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 Post subject: Ballet at Lincoln Center Festival 2006
PostPosted: Fri Jun 02, 2006 1:58 pm 
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Location: New York, NY
This summer's Lincoln Center Festival is full of exhilarating and innovative ballet and dance. Highlights of this summer's program include:

San Francisco Ballet
July 25- 30
An extraordinary range of ballets, including a lavish production of Sylvia created by Mark Morris and two mixed repertory programs.

Emanuel Gat Dance
July 12, 14, 15
A sensual fusing of Stravinsky and Cuban salsa from Israel’s Emanuel Gat, along with a work set to selections from Schubert’s Winterreisse.

Bill T. Jones/ Arnie Zane Dance Company
July 18-20
Dance becomes an extraordinary tool for probing life’s big questions, as opposing forces clash in this provocative work from choreographer Bill T. Jones.

Batsheva Dance Company
July 20-22
Celebrated choreographer Ohad Naharin fills the stage with forty exceptional dancers, while four large screens amplify their bodies and faces in extreme close-up.

The 2006 Festival also features an array of works in opera, theater, and music. For tickets and more information please visit http://www.lincolncenter.org or call CenterCharge at 212.721.6500


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PostPosted: Mon Jul 24, 2006 4:53 am 
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Location: Estonia
Quote:
Building a Better Ballet, the Next Generation
by RACHEL HOWARD for the New York Times

“It’s been a great season this year,” he said, as if remarking on the weather. But asked to think back to the start of his tenure, he furrowed his brow. “I just knew that I wanted this company to be better,” he said. “A lot better.”

Not even Mr. Tomasson could have imagined what better might mean when he took over this country’s oldest professional ballet company in 1985. In recent seasons the San Francisco troupe has won glowing appraisals for its international roster of star dancers and choreographers at tour stops from Los Angeles to London.

published: July 23, 2006
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PostPosted: Mon Jul 24, 2006 10:31 pm 
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Thanks, kurinuku, for posting this appreciative review; I'm glad the New York Times asked a critic who has actually followed SFB for many years to introduce it to a New York audience. And as someone who was in New York in June (where I saw Helgi at a performance of the NYCB) I can say that New York ballet audiences are really wonderful. They know what good dancing is, and they respond to it. And dancers respond to them. It should be a great festival.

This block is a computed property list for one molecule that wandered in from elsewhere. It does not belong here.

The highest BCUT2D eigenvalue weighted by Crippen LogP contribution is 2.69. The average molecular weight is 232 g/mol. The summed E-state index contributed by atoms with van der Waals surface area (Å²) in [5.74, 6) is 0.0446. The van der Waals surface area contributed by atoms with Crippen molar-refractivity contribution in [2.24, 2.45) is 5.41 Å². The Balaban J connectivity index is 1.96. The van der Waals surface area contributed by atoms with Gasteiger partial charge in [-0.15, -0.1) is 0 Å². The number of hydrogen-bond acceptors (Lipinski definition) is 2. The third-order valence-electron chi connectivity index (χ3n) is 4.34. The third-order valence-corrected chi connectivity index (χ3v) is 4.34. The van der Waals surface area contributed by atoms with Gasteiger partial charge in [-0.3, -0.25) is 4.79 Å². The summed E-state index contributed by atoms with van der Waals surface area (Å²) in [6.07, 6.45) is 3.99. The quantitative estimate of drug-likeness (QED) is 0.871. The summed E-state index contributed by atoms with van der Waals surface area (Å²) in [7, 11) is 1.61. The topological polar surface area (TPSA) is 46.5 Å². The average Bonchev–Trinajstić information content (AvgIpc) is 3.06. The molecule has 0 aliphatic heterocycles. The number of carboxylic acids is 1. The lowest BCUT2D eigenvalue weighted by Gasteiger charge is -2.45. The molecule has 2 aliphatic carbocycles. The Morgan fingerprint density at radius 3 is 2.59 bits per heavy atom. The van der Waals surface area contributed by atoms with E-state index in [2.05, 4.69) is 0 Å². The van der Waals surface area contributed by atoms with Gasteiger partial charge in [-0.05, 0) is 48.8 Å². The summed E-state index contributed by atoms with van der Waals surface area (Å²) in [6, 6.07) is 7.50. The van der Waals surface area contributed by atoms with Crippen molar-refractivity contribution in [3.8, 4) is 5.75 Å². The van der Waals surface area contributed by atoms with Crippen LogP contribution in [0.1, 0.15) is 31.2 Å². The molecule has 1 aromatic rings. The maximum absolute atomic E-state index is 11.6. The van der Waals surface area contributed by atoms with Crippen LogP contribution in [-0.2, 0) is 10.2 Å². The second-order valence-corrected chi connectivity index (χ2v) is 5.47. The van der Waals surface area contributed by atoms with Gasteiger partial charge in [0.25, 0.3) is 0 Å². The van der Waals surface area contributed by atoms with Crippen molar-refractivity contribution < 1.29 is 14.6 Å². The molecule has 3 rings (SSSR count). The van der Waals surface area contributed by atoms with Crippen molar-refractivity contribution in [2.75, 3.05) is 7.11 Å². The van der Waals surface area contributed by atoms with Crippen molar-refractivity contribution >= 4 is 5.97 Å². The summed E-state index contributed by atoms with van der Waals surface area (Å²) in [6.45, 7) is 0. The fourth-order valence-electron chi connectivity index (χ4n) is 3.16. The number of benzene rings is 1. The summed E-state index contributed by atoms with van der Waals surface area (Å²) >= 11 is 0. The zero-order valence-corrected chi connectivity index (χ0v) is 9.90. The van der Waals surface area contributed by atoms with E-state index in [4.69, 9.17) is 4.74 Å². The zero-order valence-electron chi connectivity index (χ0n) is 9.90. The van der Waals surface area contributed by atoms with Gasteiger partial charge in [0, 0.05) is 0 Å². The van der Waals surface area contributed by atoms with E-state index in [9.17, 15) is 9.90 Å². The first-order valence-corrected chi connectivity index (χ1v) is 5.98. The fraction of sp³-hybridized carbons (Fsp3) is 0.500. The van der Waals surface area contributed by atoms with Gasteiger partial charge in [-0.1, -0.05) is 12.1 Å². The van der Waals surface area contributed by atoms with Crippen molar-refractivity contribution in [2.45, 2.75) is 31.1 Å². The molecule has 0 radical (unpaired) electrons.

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PostPosted: Thu Jul 27, 2006 4:05 am 
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You are welcome :)
Here comes another one for SFB...

Quote:
San Francisco Ballet, NY
by HILARY OSTLERE for the Financial Times

Tomasson has the knack of fine-tuning his choreography to his dancers’ abilities, giving his five men individual variations on steps each can do best – particularly visible in a pas de deux for Tan and Damian Smith, a romantic encounter where they entwined themselves around each other as delicately as mating snakes, ...

published: July 26, 2006
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PostPosted: Fri Jul 28, 2006 2:49 am 
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Location: Estonia
Quote:
San Francisco Ballet Presents a Mixed Bill at the Lincoln Center Festival
by JOHN ROCKWELL for the new York Times

The San Francisco Ballet, like most companies, has a strongly international cast and, perhaps unsurprisingly, a particularly strong Asian contingent, especially among the lead women. Nutnaree Pipit-Suksun was appealing in the pas de deux from David Bintley’s “Dance House.” Yuan Yuan Tan, with her elegant carriage and wraithlike arms, did the Adagio from “Swan Lake” (elegantly partnered by Tiit Helimets) and a pas de deux from Mr. Tomasson’s “Fifth Season.” And Frances Chung was delightful, airy and gracious in the “Swan Lake” pas de trois.

published: July 27, 2006
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PostPosted: Fri Jul 28, 2006 2:57 am 
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Quote:
Mark Morris’s ‘Sylvia’ Arrives in New York, Playing It Straight
by JOHN ROCKWELL gor the New York Time

Too straight, some might think, although in the end his “Sylvia” worked for me. The ballet’s scenario, beyond the basic plot, is sketchy. Ashton invented all manner of minor characters to enliven the action, especially in the largely celebratory third act. For Mr. Morris there are no Ceres and Jaseion, no Persephone and Pluto, no Terpsichore and Apollo, no Goats. Instead there are his patented communal dances, translated into the ballet idiom.